The process of knitting something with wool yarn, usually with large, open stitches, then shrinking it by throwing it into the washing machine. This process, commonly called felting, is actually fulling.
The ancient process of beginning with loose wool fibers, adding water (and, more recently, soup), then pressing the fibers together, followed by a more vigorous working of the cloth to shrink and stregthen it. Also known as traditional felting or wet felting.
A process in which sharp, barbed needled are poked down through loose fibers, entangling them into a dense mat.This process has been adapted by crafters, doll makers, and other fiber artists surface embellishment, "painting" with wool, and for sculpting felted figures. Also called dry felting.
A technique, named by Polly Stirling in the mid-1990s, that involves feltingh loose wool fibers into cloth, usually silk. The fibers travel through the weave of the cloth and entangle on the back side; as the fibers shrink, a strongly textured felt/fabric hybrid is generated.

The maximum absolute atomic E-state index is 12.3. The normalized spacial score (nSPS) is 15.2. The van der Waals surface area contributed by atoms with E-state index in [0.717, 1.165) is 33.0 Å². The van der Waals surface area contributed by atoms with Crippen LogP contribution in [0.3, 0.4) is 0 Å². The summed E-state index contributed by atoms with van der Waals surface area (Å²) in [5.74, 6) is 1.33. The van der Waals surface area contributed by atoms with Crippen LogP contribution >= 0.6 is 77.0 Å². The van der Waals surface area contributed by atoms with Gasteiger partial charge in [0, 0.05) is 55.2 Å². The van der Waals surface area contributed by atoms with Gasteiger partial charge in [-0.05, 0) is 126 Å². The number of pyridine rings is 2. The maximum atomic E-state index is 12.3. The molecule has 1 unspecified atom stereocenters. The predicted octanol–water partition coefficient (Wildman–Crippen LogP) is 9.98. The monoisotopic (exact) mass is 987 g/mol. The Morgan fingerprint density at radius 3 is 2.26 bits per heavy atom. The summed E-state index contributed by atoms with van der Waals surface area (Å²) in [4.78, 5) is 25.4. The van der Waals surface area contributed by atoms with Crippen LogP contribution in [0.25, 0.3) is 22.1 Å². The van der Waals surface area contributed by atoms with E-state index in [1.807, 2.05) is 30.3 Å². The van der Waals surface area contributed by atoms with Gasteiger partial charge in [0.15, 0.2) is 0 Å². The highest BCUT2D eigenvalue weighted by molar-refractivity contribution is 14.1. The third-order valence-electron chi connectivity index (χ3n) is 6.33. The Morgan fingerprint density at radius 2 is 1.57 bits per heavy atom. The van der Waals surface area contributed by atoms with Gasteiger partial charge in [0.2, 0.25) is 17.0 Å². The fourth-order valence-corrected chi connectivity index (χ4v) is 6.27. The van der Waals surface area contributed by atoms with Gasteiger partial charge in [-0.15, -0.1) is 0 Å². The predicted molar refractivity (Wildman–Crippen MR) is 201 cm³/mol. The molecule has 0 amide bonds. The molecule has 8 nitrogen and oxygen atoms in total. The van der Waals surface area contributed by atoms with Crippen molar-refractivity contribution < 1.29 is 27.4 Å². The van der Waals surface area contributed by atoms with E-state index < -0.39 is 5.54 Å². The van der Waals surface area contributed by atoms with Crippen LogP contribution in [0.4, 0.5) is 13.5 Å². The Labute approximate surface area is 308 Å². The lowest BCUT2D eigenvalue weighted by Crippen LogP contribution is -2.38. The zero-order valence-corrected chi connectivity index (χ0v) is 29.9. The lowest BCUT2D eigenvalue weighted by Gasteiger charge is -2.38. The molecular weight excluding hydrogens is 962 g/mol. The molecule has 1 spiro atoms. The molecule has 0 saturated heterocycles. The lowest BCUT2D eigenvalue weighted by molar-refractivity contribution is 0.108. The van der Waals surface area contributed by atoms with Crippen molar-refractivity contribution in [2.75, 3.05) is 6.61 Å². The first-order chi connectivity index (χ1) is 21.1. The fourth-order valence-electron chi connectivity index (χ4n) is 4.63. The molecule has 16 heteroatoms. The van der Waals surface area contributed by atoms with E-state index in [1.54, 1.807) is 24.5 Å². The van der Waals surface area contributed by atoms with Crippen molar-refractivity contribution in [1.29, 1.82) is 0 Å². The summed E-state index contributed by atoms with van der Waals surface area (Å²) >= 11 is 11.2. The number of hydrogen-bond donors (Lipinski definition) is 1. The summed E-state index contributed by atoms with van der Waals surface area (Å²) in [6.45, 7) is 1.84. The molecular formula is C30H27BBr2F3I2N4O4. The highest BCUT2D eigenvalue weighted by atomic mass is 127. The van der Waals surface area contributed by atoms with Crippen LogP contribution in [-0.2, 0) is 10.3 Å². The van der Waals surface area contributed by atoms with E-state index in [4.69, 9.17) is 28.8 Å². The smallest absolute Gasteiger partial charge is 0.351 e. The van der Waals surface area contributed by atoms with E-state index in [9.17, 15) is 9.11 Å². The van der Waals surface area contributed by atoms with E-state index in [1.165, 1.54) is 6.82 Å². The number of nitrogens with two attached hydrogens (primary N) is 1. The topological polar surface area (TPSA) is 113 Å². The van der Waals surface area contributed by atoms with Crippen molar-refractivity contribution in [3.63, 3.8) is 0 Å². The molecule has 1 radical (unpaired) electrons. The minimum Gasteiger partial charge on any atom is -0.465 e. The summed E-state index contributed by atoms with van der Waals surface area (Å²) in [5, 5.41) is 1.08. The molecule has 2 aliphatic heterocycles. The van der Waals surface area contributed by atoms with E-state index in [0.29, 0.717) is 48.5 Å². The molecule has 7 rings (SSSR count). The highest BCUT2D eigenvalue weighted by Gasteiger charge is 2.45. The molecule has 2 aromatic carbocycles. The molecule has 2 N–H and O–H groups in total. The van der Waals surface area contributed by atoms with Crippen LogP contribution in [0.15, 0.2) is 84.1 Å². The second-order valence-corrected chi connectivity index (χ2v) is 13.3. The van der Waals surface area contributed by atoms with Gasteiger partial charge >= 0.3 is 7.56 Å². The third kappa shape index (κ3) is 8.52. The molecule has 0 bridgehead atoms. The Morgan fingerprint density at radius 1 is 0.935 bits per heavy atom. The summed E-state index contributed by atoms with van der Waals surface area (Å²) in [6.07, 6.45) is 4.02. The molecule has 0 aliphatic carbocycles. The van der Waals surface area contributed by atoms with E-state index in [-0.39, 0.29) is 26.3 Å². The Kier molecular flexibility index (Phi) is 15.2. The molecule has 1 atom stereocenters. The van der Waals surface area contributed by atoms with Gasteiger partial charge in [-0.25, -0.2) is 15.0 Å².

A technique in felt making in which very small amounts of fiber are used to create an extremely sheer felt that contains holes as a textural effect.
A technique of carving away layers from a thick, durable felt, usually to expose multicolored wool layers within the felt.
Felted fabric made with preexisting wool yarns, sometimes with small amounts of woo; roving. These include lattice or grid felts (crisscrossing yarns in a grid) and free lace (laying the yarn a freestyle pattern).